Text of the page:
Even mentions of your name on a reputable website or social media can be identified as signs of Authoritativeness. But it’ll need to be organic and legitimate as any sign of paid or fraudulent attribution would be a negative mark against your overall E-E-A-T.

Building a Trustworthy Website

At its core, E-E-A-T assesses the trustworthiness of a page. Depending on the main content of the page, you will build trust in different ways.

Some of the ways your website can build trust are:

  • An easily identifiable author and website owner
  • A way to contact the website owner and a physical address if applicable
  • Terms of service and privacy policy pages are easily discoverable
  • Excellent (legitimate) reviews on various websites
  • A secure and reliable checkout system for eCommerce sites
  • Factually accurate information for news and informational websites
  • Trustworthy external references cited in articles

At its core, trustworthiness is the “ability to be relied on as honest or truthful.” Featuring easily accessible, up-to-date, and accurate information will build trust and improve your E-E-A-T.

How Does E-A-T Impact SEO

E-E-A-T has gained significant traction in the SEO community over recent years. Initially, SEO specialists didn’t pay much attention to E-E-A-T. However, Google’s documentation and comments from staff suggest that it is an important factor in SEO, despite not receiving much historical buzz.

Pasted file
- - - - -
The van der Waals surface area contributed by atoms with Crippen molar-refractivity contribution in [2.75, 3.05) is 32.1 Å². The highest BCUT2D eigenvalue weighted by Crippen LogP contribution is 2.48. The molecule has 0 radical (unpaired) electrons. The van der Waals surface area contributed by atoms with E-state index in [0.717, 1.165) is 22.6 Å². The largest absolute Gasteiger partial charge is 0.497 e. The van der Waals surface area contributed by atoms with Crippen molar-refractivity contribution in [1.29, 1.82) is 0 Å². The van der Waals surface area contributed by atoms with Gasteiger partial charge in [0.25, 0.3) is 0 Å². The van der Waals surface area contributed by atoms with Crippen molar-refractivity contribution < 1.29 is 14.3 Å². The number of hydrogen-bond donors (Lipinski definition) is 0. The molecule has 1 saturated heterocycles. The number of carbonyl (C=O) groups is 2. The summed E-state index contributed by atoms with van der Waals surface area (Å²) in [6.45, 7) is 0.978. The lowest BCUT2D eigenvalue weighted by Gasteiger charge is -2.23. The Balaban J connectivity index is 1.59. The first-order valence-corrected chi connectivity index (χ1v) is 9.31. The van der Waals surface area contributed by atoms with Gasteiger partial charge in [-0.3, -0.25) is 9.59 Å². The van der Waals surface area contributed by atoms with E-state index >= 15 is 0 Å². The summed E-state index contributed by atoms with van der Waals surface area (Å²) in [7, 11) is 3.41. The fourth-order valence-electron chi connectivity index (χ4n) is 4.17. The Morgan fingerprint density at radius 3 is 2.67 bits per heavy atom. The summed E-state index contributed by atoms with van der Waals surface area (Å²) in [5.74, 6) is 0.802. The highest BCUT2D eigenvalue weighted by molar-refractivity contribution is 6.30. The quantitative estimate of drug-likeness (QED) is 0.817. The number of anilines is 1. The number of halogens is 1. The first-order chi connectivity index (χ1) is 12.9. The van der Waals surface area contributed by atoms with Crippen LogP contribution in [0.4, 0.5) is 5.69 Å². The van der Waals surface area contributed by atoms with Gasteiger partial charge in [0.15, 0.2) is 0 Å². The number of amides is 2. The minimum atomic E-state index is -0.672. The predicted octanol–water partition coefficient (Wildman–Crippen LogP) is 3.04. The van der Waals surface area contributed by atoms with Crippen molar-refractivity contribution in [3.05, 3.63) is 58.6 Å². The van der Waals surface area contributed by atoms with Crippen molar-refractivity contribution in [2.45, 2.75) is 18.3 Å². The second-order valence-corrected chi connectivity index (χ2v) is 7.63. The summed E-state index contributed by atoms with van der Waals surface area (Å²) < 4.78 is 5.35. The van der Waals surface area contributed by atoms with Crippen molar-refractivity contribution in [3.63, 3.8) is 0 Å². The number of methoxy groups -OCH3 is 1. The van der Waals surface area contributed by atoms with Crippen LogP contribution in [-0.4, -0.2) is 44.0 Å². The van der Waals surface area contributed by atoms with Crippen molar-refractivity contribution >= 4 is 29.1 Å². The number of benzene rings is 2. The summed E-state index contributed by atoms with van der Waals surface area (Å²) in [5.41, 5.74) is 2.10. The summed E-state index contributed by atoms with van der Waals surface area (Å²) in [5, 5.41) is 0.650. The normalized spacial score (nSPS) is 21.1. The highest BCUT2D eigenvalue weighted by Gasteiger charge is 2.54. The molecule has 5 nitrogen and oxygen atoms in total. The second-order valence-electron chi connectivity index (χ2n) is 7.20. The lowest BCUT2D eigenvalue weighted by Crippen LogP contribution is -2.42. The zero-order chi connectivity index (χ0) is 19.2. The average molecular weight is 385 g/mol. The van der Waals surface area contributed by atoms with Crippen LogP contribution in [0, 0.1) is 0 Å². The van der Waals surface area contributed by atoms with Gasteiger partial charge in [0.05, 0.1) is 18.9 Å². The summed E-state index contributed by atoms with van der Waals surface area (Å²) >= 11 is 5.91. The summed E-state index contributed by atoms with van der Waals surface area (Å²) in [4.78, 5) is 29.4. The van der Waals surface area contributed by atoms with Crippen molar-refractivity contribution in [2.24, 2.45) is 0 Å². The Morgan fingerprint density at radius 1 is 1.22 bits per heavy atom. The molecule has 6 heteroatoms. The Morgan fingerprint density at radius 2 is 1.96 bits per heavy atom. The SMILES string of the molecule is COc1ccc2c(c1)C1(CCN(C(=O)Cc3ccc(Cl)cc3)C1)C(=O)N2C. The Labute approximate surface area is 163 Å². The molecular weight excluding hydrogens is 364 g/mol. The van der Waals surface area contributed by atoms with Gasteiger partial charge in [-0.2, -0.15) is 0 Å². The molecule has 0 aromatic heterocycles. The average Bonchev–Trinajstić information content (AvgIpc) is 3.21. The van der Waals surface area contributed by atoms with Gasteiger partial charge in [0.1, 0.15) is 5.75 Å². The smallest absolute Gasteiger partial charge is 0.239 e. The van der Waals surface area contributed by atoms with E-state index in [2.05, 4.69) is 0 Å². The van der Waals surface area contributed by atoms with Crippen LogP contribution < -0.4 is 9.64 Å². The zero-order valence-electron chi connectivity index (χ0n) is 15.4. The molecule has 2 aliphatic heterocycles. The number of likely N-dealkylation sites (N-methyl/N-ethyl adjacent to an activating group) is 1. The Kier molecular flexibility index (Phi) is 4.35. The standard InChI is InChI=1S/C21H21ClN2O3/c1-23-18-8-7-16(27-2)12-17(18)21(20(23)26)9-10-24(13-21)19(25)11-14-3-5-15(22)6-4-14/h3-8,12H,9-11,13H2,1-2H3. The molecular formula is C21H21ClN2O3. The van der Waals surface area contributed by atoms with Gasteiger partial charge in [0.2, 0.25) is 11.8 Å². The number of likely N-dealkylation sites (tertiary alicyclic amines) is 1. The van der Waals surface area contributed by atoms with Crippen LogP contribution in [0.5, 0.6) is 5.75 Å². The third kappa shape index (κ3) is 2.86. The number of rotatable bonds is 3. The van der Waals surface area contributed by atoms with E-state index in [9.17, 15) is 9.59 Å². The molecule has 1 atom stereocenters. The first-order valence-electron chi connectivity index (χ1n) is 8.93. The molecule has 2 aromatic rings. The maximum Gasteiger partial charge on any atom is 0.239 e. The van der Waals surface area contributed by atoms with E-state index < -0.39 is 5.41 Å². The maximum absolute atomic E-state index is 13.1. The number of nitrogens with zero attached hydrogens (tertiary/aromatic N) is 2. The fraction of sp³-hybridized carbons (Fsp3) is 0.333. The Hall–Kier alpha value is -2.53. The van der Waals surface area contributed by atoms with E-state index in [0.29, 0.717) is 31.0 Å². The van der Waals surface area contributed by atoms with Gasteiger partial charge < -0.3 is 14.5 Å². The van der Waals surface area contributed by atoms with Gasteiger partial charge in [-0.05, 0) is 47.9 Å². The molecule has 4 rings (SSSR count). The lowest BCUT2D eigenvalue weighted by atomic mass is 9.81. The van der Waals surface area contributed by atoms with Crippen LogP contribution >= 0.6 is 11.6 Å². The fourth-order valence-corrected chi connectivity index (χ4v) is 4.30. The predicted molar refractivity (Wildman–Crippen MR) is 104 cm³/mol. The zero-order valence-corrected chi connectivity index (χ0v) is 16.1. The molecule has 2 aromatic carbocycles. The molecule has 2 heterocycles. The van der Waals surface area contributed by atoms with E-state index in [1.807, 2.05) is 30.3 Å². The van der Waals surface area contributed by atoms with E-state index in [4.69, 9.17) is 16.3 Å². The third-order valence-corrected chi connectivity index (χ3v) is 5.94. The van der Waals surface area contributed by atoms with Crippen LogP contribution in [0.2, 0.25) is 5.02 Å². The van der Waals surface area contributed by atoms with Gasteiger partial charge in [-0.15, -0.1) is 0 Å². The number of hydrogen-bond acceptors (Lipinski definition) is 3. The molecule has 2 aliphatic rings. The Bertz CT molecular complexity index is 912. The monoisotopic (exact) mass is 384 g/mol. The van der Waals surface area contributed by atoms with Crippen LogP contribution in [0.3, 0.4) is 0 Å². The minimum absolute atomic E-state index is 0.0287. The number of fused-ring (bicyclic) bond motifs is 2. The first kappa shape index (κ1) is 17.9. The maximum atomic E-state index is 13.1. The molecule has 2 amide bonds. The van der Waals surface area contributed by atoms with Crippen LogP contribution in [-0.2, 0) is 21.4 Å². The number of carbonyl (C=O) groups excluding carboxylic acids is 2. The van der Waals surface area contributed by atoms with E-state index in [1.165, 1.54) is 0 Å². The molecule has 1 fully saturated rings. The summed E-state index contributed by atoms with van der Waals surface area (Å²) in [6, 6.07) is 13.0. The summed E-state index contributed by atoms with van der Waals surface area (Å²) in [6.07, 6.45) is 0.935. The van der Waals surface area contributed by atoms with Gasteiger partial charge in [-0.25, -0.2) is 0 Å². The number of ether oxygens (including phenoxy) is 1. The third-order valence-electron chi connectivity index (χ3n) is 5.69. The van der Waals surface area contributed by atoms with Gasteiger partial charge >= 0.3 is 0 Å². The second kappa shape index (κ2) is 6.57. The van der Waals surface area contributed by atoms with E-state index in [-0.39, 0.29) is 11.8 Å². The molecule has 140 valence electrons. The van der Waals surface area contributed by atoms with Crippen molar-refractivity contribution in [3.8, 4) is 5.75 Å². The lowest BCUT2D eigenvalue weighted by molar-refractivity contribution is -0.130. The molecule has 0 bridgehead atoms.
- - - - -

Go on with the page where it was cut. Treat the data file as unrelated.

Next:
In 2023, Google released 9 search updates – including the September Helpful Content, October Spam, and November Reviews updates. With the rise of AI-generated content, Google’s updates seek to show higher-quality content in results.

Their search experience hinges on a positive user experience. If users don’t find satisfactory results, they’ll use a different search engine. 

High E-E-A-T means the content is reliable and high-quality. It is the kind of content that Google wants to provide for users.

So how does E-E-A-T impact SEO? It doesn’t… directly. 

E-E-A-T is Google’s criteria to “evaluate the performance of our various search ranking systems, and they don’t directly influence ranking.” 

Google’s Search algorithms won’t give your website an E-E-A-T score. Search raters use the score to assess the algorithm.

By focusing on E-E-A-T, you align your goals with Google’s.

Updates to search algorithms can send SEO professionals into a tailspin – as they can cause a lot of page rankings to change suddenly. While they shouldn’t be ignored, overhauling an SEO strategy for each update will quickly devolve into a dog-chasing-a-car situation. 

As Google strives to improve the E-E-A-T of top results, an E-E-A-T-centric strategy can escape the cycle of short-term gains. Instead, small adjustments are made as updates are released.